Less action and more preparation, I actually enjoyed the scene where the crew decide who was going to go on the mission mainly in reference to how exposition and backtracking functions on a TV show. Every episode it’s necessary to remind viewers certain aspects of character relationships, previous episode plot points and overall missions expanding throughout the seasons as a whole. I felt the dialogue flowed in a healthy way that didn’t feel bogged down when Three reminded Six he was on probation or when Six recalled to Two why it would be inadvisable to go on the mission based on her nanite-fueled body, something that’s been rarely talked about this season. It felt healthy if not for characters reminding other characters what issues they had, but considering they’re all still working out the kinks of their trust it stands to reason this kind of preparation would keep them discussing old topics and current flaws. I liked it.
Though Devon took one for the team, it was Nyx who surprised me by never taking the pills that Devon gave her earlier in the episode. She took accountability for her state of mind and ownership over helping Devon recover from his tragedy and that says a lot about a person who empathizes with someone who suffered emotional trauma. Though I feel it was more about getting her off the Raza for the original crew to disappear, I still think it was interesting that she went as far as to give up her weapons and dedicate this time off in assisting Devon and retaining his secret. Good on her.
Two continuity issues I had were the following:
- Why show Two having jitters in her limbs at the tail end of last week’s episode and never once recall that in the next episode following? It’s not that I’ll forget, but normally when you supply a cliffhanger like that, you come back to it in some capacity by the next scene or at the very least in the next episode. Seemed odd.
- Assuming it was just one ship attacking the Raza, in one shot the ship was directly underneath them being shot at and in the next, the enemy ship is to the right and at the same height as the Raza right before they went to FTL. Seemed like an awkward CGI jump cut where the enemy ship was in one location and then directly in another right after.
I was glad they kept Kris Holden-Reid on but his part was so small and insignificant, I’m surprised it was necessary to have him in the episode at all, just to identify that the Galactic Authority were still searching for the Raza crew. I’m hoping for something more expanded the next time he’s on the show.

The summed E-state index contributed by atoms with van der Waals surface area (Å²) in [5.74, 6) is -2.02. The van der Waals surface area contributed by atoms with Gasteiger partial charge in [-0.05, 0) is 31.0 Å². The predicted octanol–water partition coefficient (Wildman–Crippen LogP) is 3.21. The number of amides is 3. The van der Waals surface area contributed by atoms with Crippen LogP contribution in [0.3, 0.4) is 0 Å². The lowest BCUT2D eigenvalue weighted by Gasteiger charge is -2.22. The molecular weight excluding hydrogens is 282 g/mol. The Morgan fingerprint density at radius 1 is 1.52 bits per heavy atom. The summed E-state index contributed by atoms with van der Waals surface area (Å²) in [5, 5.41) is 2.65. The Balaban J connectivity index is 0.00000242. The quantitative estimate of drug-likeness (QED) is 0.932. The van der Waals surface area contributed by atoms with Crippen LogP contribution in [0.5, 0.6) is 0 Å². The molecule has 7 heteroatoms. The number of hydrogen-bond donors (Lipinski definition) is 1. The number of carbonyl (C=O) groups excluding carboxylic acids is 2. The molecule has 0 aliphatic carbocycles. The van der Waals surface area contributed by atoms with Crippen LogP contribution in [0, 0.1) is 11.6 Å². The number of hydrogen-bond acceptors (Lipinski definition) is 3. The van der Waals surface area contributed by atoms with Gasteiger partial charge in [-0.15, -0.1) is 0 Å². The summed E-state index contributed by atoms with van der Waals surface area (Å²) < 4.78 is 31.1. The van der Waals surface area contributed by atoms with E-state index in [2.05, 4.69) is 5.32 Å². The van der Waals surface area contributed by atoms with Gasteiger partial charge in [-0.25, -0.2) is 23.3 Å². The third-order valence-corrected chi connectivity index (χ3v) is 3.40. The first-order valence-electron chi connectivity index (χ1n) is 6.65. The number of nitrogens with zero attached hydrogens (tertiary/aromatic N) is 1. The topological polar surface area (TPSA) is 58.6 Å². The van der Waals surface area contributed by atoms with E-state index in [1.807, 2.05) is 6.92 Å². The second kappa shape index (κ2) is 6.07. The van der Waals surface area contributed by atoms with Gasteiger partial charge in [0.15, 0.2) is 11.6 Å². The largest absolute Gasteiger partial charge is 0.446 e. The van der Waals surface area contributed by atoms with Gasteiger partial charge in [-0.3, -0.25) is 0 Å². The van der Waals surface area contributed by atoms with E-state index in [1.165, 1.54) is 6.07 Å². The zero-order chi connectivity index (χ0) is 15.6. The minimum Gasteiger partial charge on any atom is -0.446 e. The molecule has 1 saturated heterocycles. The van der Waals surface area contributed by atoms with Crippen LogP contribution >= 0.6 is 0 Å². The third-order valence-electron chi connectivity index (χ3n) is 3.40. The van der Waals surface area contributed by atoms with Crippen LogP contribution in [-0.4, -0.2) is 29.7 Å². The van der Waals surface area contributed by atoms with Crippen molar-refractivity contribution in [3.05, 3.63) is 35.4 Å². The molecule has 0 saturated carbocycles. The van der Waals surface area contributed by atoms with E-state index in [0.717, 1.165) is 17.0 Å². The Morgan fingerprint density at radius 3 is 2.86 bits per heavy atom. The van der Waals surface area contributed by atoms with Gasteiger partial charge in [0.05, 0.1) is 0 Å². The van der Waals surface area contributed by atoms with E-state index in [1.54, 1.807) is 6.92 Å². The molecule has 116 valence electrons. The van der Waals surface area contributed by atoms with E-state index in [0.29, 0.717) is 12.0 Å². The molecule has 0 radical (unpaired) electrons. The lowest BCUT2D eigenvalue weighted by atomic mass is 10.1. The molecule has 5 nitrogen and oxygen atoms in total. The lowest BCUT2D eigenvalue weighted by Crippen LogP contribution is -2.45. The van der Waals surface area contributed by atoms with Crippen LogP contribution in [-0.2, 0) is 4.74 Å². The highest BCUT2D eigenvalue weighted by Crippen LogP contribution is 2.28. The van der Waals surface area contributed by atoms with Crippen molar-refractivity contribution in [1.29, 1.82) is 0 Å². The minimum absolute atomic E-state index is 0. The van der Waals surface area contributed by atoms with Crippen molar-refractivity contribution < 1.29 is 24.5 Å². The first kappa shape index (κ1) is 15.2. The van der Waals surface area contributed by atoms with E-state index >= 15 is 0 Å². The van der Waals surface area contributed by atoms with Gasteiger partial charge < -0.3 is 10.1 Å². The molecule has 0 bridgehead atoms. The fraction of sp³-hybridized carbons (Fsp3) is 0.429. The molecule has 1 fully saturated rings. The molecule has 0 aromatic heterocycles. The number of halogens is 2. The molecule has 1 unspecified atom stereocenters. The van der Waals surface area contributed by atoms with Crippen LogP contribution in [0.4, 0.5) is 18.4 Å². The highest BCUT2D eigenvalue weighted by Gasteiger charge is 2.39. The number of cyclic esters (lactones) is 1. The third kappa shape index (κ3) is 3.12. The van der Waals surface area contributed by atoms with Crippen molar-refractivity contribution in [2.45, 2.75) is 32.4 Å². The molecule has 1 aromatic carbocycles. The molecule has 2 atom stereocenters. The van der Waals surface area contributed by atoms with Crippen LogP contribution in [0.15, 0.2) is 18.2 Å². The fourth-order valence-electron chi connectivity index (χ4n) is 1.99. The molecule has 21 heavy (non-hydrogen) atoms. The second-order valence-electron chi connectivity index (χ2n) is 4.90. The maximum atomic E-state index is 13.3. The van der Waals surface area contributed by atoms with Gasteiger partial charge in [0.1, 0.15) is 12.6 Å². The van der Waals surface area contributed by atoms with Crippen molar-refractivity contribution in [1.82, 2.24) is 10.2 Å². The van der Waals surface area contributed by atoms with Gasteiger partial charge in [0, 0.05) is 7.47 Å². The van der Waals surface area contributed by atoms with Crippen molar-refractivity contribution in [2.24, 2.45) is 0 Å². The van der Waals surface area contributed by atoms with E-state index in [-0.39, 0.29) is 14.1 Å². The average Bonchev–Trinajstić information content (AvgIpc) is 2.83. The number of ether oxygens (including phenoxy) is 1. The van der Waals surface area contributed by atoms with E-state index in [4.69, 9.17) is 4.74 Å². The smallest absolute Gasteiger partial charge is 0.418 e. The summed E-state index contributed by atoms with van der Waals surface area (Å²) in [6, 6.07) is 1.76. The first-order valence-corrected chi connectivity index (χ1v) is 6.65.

Big guys who are sent in to torture people by beating their faces senseless can still suffer some radical knuckle and overall fist damage regardless of the gloves they wear. Next time, stick to something other than their hands to do the job, like a futuristic bat, or an electrical prod of some type.
The prospect of folding space and time is one of the more radical theories in space travel and it actually fits very well here when considering the art of vessels being in strategic places faster than others. It’s like having an airplane in the 1800’s while everyone else still rides on horseback. Where things will get interesting is whether the Raza will be trapped in their initial voyage or if everything is safe and sound on their trial run. Yeah right, bring on the space demons!
I can’t stress this enough, I really loved the opening shot of that space station. I wasn’t expecting that level of detail and was pleasantly surprised by how intricate it looked. Kudos to the designers of that station, I really felt that fit the paradigm perfectly.
8 out of 10. Dark Matter is headed in the right direction now that the crew have their hands on the most critical piece of hardware in the galaxy. With the right blend of humor, action, and dramatic backstory, I was intrigued from beginning to end including the rough exit of Devon and the uncertainty of the Raza as it blinked out of sight. The pressure is more certainly on to capitalize on this centric plot and uncover more radical themes that push the crew to their breaking points. Very much looking forward to next week’s episode as our cliffhangers are getting substantially more demanding. Until next time, thanks for reading.